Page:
Last Spring, we discussed on this blog a trifecta of noteworthy lending cases pending before the Ohio Supreme Court. Today, the Court resolved one of them, and in doing so also resolved a certified conflict among Ohio’s appellate districts regarding whether Ohio’s Statute of Frauds bars a party from relying on an oral forbearance agreement to defeat a judgment that was entered pursuant to a written contract. The court’s unanimous opinion in FirstMerit Bank, N.A. v. Inks, Slip Opinion No. 2014-Ohio-789, is available here.
Daniel Inks, Deborah Inks, David Slyman, and Jacqueline Slyman guaranteed that Ashland Lakes, LLC would repay a $3.5 million loan from FirstMerit Bank. When the LLC defaulted, FirstMerit sued the guarantors, and the trial court awarded judgment to FirstMerit based on confessions of judgment entered by the defendants under warrants of attorney. The Slymans and Inkses then appealed to Ohio’s Ninth District Court of Appeals on the basis that the confessing lawyer did not produce the original warrants of attorney. After filing that (ultimately unsuccessful) appeal, the Slymans and Inkses also moved the trial court for relief from judgment, arguing that FirstMerit was not entitled to recover because it had entered into an oral forbearance agreement with the LLC. The trial court concluded that this argument was barred by Ohio’s Statute of Frauds, and the Slymans and Inkses appealed from that decision as well. The Ninth District Court of Appeals reversed the trial court’s decision on the Statute of Frauds, saying:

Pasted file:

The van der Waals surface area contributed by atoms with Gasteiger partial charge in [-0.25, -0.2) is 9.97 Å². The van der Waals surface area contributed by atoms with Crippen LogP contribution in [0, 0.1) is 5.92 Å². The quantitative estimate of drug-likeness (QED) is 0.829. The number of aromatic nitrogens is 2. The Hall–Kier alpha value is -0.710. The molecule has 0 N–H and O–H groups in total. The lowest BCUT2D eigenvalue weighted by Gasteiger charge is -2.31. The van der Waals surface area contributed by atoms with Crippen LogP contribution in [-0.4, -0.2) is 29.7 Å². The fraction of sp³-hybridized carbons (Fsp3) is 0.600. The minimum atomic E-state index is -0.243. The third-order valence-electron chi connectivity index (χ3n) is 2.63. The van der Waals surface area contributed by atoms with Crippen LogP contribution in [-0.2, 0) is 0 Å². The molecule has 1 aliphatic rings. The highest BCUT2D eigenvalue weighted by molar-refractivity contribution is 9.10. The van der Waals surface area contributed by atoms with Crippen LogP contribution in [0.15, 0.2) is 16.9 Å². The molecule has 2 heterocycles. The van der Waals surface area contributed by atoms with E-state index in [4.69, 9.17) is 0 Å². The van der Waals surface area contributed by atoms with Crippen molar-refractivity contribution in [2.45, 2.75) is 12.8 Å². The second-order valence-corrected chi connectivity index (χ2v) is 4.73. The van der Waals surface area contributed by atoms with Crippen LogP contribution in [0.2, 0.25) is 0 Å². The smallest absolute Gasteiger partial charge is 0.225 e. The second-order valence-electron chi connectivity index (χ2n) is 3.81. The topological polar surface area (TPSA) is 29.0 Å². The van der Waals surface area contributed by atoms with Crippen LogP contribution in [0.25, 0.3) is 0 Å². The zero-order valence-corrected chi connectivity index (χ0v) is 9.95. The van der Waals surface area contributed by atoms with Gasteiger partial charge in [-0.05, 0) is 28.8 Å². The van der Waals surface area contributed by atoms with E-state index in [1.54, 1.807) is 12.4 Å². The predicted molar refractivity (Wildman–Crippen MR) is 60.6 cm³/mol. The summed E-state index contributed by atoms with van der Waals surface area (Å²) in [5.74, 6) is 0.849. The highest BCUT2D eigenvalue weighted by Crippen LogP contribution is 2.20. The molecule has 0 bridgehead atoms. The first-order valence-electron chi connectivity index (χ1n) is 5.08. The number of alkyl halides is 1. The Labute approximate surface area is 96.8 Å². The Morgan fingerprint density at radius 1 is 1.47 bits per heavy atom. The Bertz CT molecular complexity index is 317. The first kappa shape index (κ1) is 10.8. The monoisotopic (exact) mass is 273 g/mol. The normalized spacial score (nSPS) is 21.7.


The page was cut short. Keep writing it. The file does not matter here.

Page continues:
By its plain language, …
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